- Each state has its own framework and timeline for getting people vaccinated for COVID-19.
- Many state health departments have dedicated COVID-19 vaccine registration portals.
- In many states, COVID-19 vaccine registration takes place on a county level.
Since COVID-19 vaccine distribution began in the United States in December 2020, the guidance for where doses are allocated and who is eligible to receive them has been challenging to follow. From a federal level, vaccines were originally distributed based on the adult population of each state, but by mid-January, allocation become dependent on how quickly a state could vaccinate. Nationally, the Centers for Disease Control and Prevention’s (CDC) Advisory Committee on Immunization Practices (ACIP) recommended healthcare workers and long-term care facility residents be first in line for vaccines, but states were able to create their own priority groups.
On March 11, 2020, President Biden announced that states will be directed to make all adults eligible for vaccination by May 1. All states have announced plans to meet this deadline and most have already opened up eligibility to those ages 16 and older, yet supplies vary by region. To find a vaccine provider, check with your own state’s health department or use the CDC’s VaccineFinder tool to search for options in your area.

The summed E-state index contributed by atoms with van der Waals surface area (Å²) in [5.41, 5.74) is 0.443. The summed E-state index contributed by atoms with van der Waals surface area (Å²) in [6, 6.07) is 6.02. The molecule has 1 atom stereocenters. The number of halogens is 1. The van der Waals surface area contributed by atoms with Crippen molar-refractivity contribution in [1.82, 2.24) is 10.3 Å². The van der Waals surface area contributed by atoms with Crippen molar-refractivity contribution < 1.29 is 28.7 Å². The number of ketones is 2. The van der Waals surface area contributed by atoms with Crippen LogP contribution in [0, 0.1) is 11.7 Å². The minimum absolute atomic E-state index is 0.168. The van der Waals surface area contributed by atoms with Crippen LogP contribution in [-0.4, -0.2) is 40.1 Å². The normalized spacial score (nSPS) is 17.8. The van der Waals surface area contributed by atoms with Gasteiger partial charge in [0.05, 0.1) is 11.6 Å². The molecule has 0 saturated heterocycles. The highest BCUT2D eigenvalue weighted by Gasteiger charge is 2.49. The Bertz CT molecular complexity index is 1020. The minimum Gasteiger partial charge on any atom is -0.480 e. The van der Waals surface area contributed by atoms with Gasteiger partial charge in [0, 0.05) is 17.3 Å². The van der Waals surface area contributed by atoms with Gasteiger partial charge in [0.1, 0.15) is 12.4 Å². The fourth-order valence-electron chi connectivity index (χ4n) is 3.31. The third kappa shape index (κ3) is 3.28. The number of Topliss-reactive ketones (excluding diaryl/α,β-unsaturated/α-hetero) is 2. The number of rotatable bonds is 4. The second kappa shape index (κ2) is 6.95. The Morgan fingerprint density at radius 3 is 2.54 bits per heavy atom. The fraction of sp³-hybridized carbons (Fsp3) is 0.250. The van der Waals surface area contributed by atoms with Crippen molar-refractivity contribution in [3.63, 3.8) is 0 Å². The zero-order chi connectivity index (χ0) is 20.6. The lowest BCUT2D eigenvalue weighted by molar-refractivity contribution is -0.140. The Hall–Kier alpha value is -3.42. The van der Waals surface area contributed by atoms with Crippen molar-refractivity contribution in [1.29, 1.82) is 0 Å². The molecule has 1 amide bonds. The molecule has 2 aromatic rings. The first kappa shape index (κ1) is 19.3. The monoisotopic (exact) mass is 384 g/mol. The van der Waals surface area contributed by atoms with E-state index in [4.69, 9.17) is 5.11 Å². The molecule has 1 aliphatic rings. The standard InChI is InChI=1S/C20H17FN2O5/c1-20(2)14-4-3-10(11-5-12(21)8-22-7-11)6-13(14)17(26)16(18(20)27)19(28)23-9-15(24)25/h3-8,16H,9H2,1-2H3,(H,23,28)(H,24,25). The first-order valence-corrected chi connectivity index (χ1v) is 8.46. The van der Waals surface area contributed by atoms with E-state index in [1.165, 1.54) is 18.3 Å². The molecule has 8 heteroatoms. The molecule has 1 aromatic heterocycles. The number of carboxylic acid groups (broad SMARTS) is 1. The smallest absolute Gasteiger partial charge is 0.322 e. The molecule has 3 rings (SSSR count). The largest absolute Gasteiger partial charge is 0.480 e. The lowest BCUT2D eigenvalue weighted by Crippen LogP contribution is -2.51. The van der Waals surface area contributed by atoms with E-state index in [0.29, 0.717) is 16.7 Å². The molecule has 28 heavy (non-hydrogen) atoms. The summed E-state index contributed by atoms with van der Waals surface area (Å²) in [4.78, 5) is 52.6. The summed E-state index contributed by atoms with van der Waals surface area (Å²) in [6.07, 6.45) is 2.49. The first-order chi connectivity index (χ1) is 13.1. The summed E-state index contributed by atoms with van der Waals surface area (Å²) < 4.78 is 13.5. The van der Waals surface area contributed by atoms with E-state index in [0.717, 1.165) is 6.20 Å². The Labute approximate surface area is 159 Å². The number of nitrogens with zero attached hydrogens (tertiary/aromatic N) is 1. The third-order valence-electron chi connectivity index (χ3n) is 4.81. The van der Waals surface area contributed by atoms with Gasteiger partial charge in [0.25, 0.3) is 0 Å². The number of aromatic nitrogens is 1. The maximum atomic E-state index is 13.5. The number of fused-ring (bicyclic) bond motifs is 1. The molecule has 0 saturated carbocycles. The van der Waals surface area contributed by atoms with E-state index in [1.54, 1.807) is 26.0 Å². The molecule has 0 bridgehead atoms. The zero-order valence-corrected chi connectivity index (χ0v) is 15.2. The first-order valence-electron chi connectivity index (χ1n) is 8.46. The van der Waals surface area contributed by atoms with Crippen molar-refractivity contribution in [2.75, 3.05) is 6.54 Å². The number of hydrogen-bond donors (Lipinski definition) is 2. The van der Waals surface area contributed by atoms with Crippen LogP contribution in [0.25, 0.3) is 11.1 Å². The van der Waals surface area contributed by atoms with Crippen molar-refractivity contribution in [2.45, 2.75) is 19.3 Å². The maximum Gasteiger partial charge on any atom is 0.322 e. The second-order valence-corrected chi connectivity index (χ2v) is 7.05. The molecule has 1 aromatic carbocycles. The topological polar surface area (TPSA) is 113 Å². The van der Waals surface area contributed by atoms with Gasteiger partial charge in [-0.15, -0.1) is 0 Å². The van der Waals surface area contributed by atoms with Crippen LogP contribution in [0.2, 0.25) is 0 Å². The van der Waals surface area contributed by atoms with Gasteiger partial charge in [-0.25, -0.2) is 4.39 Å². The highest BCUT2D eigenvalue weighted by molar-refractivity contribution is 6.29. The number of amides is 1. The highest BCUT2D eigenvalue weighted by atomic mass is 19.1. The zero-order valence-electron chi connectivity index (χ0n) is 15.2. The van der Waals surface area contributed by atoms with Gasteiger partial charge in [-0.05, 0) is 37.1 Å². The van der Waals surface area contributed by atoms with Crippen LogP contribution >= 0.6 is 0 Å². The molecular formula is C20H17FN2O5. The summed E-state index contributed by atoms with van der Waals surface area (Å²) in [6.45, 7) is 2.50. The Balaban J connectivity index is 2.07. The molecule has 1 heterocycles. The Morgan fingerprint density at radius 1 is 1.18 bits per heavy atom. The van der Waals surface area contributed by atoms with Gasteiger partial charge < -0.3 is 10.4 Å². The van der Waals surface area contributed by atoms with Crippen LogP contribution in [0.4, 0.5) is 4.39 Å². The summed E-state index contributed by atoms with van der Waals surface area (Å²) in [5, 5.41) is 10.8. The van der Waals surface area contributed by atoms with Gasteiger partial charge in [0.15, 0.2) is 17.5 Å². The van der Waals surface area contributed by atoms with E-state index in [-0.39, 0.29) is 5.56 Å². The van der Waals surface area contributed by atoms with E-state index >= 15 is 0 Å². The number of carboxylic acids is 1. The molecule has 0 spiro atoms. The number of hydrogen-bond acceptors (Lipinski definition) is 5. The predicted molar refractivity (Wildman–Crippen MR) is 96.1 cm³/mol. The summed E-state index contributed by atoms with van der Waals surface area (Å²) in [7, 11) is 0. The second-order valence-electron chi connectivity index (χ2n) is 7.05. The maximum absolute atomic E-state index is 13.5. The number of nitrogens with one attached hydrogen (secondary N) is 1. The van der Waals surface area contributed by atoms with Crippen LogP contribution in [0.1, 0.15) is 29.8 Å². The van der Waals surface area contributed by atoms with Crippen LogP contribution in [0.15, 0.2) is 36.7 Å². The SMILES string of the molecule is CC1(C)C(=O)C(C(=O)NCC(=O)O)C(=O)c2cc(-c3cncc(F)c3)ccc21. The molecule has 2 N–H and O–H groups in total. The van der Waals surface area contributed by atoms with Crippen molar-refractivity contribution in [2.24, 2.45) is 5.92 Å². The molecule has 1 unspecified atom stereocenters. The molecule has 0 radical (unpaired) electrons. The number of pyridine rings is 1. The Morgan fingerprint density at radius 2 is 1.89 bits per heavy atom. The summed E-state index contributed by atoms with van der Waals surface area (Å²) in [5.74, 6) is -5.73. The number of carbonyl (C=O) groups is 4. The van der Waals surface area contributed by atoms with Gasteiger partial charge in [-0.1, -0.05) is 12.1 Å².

Below, you can find each state’s information on vaccine registration. Some states simply provide information and phone numbers, while others have vaccine registration portals.
Many state websites encourage residents to visit their local county health departments for more specific information. Some counties even have their own COVID-19 vaccine registration portals.
Alabama is scheduling vaccinations through county health departments. To make a vaccination appointment with your county health department, visit their portal, ALCovidVaccine.gov. Some counties also offer drive-thru or walk-in clinics, or mass clinics. To find drive-thru or walk-in locations, use the Vaccine Clinic Dashboard to find the location nearest you.
Alaska’s vaccine response page doesn’t have a registration option. You can find your nearest location for vaccination using their provider locator map.
Vaccine phases are specific to the county in Arizona. There is a map-based finder on the landing page to find providers and sign up through the location-specific registration websites. There is also a portal to sign up for appointments at mass vaccination sites that include stadiums and colleges.
Arkansas’s COVID-19 response page offers a searchable map of vaccine administration sites. Registration is through the vaccine administrator.
California has a dedicated vaccine portal to walk residents through the process of finding an appointment at the nearest vaccine location. If there are no nearby appointments available, residents can sign up to receive email notifications of when they can sign up.